Third-year YSD director Dustin Wills will be remembered as the guy who, recently, transformed the viewing experience at the Yale Cabaret. As Co-Artistic Director of the Yale Summer Cabaret 2013, he altered the playing space to create a deep thrust stage, doing away with the tendency to remake the place with every new play. In his production of The Maids, he goes further, creating a room, or rooms, within the room that is the Cabaret. The premise of this production is that the audience are voyeurs and eavesdroppers, positioned outside panes of glass, spying on what happens in someone’s apartment.
Whose apartment? Why, Madame’s. And exactly what are her maids, Solange and Claire, getting up to while their mistress is away? Solange plays Claire and Claire plays Madame. The point of the masquerade is that moment when the two, nearly fainting for a love they dare not give in to, bond in the death of someone—most likely (the real) Madame. Add to this the fact that Solange may or may not want her sister to die (as Madame), or may or may not want to die as her sister (dying with Madame). In other words, the world of The Maids is a world where desire and death (together) are the thrills. All the rest is masquerade.
Wills’ production adds an extra dimension to this dress-up game. Traditionally played with a cast of three female actors, The Maids was conceived by its author, Jean Genet, as enacted by a trio of male actors playing women. In following this intention, Wills’ The Maids becomes a drag show of sorts, with men masquerading as women, but this dimension also makes The Maids an even more complex play because we are watching men playact men who are playacting women. Wills’ cast begins in high camp and I’m sure a few playgoers seeing the play for the first time might assume they are watching a gay sex farce. Chris Bannow (Solange/Claire) and Mickey Theis (Claire/Madame) enact their parts with a kind of personal theatricality that we are encouraged to think is what goes on behind closed doors—and undraped windows—with these two, able to “act out” in private. Privy to this playacting within the play, we can only begin to determine its point as we watch, trying hard to follow the action and the whispers, as the pair, early on glad only in “tighty whities,” move about Kate Noll’s sumptuously tacky interior space.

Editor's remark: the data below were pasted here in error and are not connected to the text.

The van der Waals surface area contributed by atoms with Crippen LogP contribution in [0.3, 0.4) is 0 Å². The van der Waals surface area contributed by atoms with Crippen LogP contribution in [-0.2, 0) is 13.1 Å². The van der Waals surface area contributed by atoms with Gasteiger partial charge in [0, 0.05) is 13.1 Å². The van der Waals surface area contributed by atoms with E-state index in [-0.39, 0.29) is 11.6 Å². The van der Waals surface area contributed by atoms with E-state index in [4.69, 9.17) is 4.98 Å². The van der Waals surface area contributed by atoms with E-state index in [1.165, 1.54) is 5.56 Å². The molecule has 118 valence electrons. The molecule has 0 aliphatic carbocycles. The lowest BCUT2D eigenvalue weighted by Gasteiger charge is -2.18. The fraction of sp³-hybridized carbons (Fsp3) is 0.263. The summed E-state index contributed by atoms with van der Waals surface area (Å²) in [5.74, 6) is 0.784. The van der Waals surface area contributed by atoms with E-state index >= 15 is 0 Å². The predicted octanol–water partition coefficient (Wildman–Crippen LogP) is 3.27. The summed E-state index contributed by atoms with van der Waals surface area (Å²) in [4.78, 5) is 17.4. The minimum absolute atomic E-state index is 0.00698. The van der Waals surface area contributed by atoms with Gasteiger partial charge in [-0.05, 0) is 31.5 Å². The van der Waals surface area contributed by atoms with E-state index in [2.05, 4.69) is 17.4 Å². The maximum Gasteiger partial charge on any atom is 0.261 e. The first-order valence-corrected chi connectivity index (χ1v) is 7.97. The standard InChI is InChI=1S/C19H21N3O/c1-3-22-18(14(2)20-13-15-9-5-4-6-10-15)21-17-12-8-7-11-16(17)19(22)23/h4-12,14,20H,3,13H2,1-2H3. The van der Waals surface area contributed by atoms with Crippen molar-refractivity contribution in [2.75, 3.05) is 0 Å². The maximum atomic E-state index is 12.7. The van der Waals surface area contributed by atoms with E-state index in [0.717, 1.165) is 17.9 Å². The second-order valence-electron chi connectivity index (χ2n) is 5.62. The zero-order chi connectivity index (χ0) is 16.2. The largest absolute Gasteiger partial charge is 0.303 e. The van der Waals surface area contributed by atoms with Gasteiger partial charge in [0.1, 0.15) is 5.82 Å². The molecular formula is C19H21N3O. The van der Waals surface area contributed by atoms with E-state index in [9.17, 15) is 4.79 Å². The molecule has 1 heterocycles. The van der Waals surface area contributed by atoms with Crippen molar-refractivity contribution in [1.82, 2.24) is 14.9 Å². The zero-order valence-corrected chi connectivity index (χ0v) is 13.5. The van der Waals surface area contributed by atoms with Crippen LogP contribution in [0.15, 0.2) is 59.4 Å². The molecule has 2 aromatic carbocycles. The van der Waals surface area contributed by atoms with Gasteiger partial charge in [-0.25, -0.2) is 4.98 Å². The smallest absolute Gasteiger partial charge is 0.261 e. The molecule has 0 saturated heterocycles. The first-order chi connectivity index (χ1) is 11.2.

Bannow and Theis are two of the most accomplished actors in the YSD program, and here they do some of the best work either has done. It’s not easy suggesting the subtle psycho-sexual drama between these two “sisters,” moving through a range of moods—passionate, bitchy, frightened, bullying, beseeching—but that is what this play requires. Bannow’s Solange is who we meet first, performing autoerotic acts solo—the entire play is in some ways a protracted sexual fantasy that is also an examination of power relations between classes and within gender. Much of the struggle here is between Claire and Solange who enact everything from sibling rivalry to lovers’ tiffs to actors’ differences of artistic vision. It’s all in the game. As the prettier one, who should be the object of Madame’s unspoken homoerotic desire, Theis’s performance is something of a revelation, as he finds, as it were, his inner little girl. As Madame, first-year actor Andrew Burnap has a regal height and a distracted air, but doesn’t quite seem the mistress of this threesome.
About the staging: Wills’ decision to enclose the playing space stems from his view that sight-lines in the Cab are always a problem. Certainly there is rarely the full frontal presentation common to most theaters. Here, the Cab’s strongest feature—the fact that the audience and the players occupy the same space—is obviated in striking fashion. Bold, innovative, the design for The Maids makes a drama out of our efforts to see the drama. What you see at the Cab is often dependent on your vantage point but, here, some vantages afford a view of the action on camera, as though watching a surveillance stream.
No more telling staging of how we pry—the idea of our age as one lacking in any sense of privacy is common—could be imagined. The implications about private life and the public imagining of intimacy provide a layer of suggestion to The Maids that goes beyond the old upstairs/downstairs dichotomy that can seem a bit stuffy by now. Inspired and arresting, The Maids is unsavory and seductive, making us all somewhat suspect, like people watching other people watch other people have sex.
The Maids By Jean Genet Directed by Dustin Wills
Dramaturg: Tanya Dean; Set: Kate Noll; Lights: Oliver Wason; Sound: Tyler Kieffer; Costumes: Hunter Kaczorowski; Technical Director: Rose Bochansky; Stage Manager: Molly Henninghausen; Producer: Lauren Wainwright; Creative Consultants: Michelle McGregor, Sophie von Haselberg; Sound Mixer: Sinan Zafar; Carpenters: Nick Vogelpohl, Sean Walters
The Yale Cabaret February 20-22, 2014